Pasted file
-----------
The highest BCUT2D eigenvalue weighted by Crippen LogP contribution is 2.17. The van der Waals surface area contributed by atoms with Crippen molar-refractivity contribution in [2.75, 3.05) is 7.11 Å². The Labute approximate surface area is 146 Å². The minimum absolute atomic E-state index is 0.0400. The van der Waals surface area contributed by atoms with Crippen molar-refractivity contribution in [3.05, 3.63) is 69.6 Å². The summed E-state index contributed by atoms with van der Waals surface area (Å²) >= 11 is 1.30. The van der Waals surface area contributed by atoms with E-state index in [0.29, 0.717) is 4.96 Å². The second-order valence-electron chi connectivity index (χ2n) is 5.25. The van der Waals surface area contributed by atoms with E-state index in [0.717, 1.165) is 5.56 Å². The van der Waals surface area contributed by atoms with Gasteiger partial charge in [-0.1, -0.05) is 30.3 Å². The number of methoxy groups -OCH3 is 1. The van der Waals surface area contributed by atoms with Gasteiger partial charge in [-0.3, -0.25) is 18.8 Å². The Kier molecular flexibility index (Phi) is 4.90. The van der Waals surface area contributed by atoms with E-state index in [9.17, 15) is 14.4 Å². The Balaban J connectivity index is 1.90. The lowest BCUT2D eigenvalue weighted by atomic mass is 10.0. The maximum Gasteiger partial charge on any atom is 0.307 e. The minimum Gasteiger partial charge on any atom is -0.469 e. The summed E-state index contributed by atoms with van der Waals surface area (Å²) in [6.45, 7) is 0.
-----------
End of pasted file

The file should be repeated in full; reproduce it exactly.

The highest BCUT2D eigenvalue weighted by Crippen LogP contribution is 2.17. The van der Waals surface area contributed by atoms with Crippen molar-refractivity contribution in [2.75, 3.05) is 7.11 Å². The Labute approximate surface area is 146 Å². The minimum absolute atomic E-state index is 0.0400. The van der Waals surface area contributed by atoms with Crippen molar-refractivity contribution in [3.05, 3.63) is 69.6 Å². The summed E-state index contributed by atoms with van der Waals surface area (Å²) >= 11 is 1.30. The van der Waals surface area contributed by atoms with E-state index in [0.29, 0.717) is 4.96 Å². The second-order valence-electron chi connectivity index (χ2n) is 5.25. The van der Waals surface area contributed by atoms with E-state index in [0.717, 1.165) is 5.56 Å². The van der Waals surface area contributed by atoms with Gasteiger partial charge in [-0.1, -0.05) is 30.3 Å². The number of methoxy groups -OCH3 is 1. The van der Waals surface area contributed by atoms with Gasteiger partial charge in [-0.3, -0.25) is 18.8 Å². The Kier molecular flexibility index (Phi) is 4.90. The van der Waals surface area contributed by atoms with E-state index in [9.17, 15) is 14.4 Å². The Balaban J connectivity index is 1.90. The lowest BCUT2D eigenvalue weighted by atomic mass is 10.0. The maximum Gasteiger partial charge on any atom is 0.307 e. The minimum Gasteiger partial charge on any atom is -0.469 e. The summed E-state index contributed by atoms with van der Waals surface area (Å²) in [6.45, 7) is 0.